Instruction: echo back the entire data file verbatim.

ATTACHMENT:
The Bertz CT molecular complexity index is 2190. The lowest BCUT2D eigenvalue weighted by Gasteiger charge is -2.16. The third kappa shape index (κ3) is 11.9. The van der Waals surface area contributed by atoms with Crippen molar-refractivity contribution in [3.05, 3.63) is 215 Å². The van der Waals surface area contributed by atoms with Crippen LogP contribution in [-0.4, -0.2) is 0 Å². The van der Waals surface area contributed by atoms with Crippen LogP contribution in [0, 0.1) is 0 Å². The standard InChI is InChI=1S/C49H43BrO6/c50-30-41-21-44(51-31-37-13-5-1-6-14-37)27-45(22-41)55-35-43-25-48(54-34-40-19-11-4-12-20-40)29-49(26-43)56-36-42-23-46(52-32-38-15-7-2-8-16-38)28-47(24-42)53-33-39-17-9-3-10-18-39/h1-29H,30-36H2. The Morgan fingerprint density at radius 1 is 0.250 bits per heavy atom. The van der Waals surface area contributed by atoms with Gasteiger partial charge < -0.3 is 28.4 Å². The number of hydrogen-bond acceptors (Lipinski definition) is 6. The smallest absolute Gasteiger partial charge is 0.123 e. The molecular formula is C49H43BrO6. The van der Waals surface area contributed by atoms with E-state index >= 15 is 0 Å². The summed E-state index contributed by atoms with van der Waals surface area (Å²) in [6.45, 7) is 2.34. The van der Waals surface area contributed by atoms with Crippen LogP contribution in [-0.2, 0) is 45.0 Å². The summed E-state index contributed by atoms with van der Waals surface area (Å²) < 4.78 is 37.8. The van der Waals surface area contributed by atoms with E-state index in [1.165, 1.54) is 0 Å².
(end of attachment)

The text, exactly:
The Bertz CT molecular complexity index is 2190. The lowest BCUT2D eigenvalue weighted by Gasteiger charge is -2.16. The third kappa shape index (κ3) is 11.9. The van der Waals surface area contributed by atoms with Crippen molar-refractivity contribution in [3.05, 3.63) is 215 Å². The van der Waals surface area contributed by atoms with Crippen LogP contribution in [-0.4, -0.2) is 0 Å². The van der Waals surface area contributed by atoms with Crippen LogP contribution in [0, 0.1) is 0 Å². The standard InChI is InChI=1S/C49H43BrO6/c50-30-41-21-44(51-31-37-13-5-1-6-14-37)27-45(22-41)55-35-43-25-48(54-34-40-19-11-4-12-20-40)29-49(26-43)56-36-42-23-46(52-32-38-15-7-2-8-16-38)28-47(24-42)53-33-39-17-9-3-10-18-39/h1-29H,30-36H2. The Morgan fingerprint density at radius 1 is 0.250 bits per heavy atom. The van der Waals surface area contributed by atoms with Gasteiger partial charge < -0.3 is 28.4 Å². The number of hydrogen-bond acceptors (Lipinski definition) is 6. The smallest absolute Gasteiger partial charge is 0.123 e. The molecular formula is C49H43BrO6. The van der Waals surface area contributed by atoms with E-state index >= 15 is 0 Å². The summed E-state index contributed by atoms with van der Waals surface area (Å²) in [6.45, 7) is 2.34. The van der Waals surface area contributed by atoms with Crippen LogP contribution in [-0.2, 0) is 45.0 Å². The summed E-state index contributed by atoms with van der Waals surface area (Å²) < 4.78 is 37.8. The van der Waals surface area contributed by atoms with E-state index in [1.165, 1.54) is 0 Å².